1. Are there certain kinds of problems that can be resolved adequately without the help of a lawyer or other part of the system of justice?

The study’s findings sounded an alarm that our civil justice system is fundamentally disconnected from the lives of millions of Americans. A follow-up study was completed in 1996 entitled: . This final report suggests methods by which our justice system can both use existing resources more effectively and be simplified to improve access, while at the same time acknowledging that additional resources will be required.

The following are some of the conclusions of the follow-on study:

  1. The most often cited reasons for staying away from the justice are doubts that it would help, concerns about cost, a sense that the problem was not serious enough and a desire to handle matters on their own.

  1. Substantial portions of the low and moderate income households need legal help and are not getting it. Over the past 20 years, the percentage of overall legal services being provided to individuals and households has declined compared to the total legal services that are being provided by the civil justice system.

  1. The kinds of legal problems being reported by low and moderate income households are more alike than different and represent type issues that come up in everyday life. The most common matters being reported are the following:

    1. Personal Financial & Consumer problems

    2. Housing and Property issues

    3. Community concerns

  1. Even with their combined efforts, the private bar and the publicly-funded legal services programs now serve only a small portion of legal needs reported by low income households.

Even more significant than the findings of the survey are the eleven steps that have been recommended to make the civil justice system more responsive to the general public. We believe that the launch of the Legal Bistro website will directly impact many of the following steps that have been recommended:

  1. Increase the flexibility of the civil justice system, thereby expanding the options available to people seeking help with a legal problem.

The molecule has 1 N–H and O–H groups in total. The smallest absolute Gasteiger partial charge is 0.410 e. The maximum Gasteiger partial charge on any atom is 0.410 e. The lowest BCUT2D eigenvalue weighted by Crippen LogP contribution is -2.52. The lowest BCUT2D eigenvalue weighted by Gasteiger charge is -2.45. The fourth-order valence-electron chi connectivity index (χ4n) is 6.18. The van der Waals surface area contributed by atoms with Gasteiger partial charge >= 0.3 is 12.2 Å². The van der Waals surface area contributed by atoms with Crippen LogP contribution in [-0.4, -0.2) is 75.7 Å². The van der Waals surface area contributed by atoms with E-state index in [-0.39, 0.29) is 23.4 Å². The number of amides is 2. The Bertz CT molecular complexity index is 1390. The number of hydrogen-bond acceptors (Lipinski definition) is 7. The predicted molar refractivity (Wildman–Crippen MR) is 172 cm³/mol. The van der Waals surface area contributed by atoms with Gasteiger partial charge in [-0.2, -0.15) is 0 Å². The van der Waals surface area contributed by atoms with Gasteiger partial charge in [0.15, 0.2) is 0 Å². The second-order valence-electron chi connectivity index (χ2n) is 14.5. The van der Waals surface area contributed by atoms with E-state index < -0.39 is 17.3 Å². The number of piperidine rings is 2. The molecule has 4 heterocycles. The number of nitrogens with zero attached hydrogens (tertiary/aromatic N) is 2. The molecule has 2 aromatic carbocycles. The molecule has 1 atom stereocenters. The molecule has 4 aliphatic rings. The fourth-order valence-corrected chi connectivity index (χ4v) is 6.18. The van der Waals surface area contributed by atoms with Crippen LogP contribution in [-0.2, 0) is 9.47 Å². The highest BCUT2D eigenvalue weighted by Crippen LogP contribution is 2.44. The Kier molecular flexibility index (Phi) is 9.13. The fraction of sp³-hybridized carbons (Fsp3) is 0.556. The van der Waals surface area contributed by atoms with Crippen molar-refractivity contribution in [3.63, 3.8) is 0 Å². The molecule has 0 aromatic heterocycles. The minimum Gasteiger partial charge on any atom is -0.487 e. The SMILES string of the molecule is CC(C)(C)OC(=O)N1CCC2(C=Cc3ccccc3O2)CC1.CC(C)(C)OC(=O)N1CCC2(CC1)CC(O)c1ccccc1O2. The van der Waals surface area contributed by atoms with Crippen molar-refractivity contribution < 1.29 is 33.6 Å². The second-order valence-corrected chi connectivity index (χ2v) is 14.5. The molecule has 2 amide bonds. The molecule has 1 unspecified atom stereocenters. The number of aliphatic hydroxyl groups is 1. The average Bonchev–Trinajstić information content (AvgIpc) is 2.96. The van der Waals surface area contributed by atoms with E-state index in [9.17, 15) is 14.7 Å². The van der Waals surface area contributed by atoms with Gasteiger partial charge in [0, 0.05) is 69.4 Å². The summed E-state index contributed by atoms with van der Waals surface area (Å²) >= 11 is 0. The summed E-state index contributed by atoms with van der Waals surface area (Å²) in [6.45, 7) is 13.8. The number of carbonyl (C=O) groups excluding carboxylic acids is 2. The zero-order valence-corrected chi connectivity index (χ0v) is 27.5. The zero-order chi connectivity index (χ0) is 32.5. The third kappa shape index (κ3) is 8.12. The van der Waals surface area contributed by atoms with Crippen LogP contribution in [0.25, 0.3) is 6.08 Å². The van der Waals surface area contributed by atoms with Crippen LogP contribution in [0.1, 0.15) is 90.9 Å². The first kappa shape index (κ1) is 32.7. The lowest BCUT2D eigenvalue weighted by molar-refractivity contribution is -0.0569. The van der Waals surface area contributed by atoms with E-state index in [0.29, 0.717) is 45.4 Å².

2. Develop better ways for people to obtain information about their options when facing a legal situation. Ensure that people are able to get referrals to appropriate legal resources.

  1. Make the practice of personal services law more attractive within the legal profession.

  1. Increase services by the private bar to low income individuals and households.

  1. Increase the availability of affordable legal services to less affluent moderate-income individuals and households.

  1. Affirm the crucial role of public funding for legal services that provide access to justice for low income persons.

  1. Encourage legal services programs serving low income persons to retain as much flexibility as possible in deciding which cases to accept.

  1. Expand the tracking and dissemination of information about innovations in the delivery of legal services.

  1. Evaluate programs that may be strong candidates for adoption by others.

  1. Draw on the experience with the Comprehensive Legal Needs Study to improve the methodology of legal needs surveys and identify important topics for further study.

  1. The American Bar Association should take concrete steps to implement this Agenda and work in concert with others outside of the Association to improve access to justice.

At the time that the original study was commissioned, the Internet had not become a widely accepted means of distributing consumer information nor, was it widely available to the average consumer. One could even argue that at the time of the follow-up study in 1996, the Internet had still not yet been widely adopted by the general public. With over 700 million worldwide Internet users, it would be very difficult to make that same argument today.

2 Insurance Information institute February 2004 Research Report:

According to the Law Marketing Channel in 2008, more than four million consumers and small business currently search for legal services via the Internet every month. The Pew Internet & American Life Project has forecasted that these numbers would rise to more than 7 million and that the legal services market will reach $82.5 billion by 2008.

Lawyer offices (defined as the primary component of NAICS code 5411) generated $170.8 billion in 2002 revenue3, according to the U.S. Census Bureau. In an industry where profits per partner routinely exceed $1 million for top tier firms, according to The American Lawyer published by ALM Properties, Inc., the law is big business. While it may be hard to imagine, U.S. residents filed over 100 million new lawsuits in state courts in the year 2003 alone, according to the National Center for State Courts (NCSC).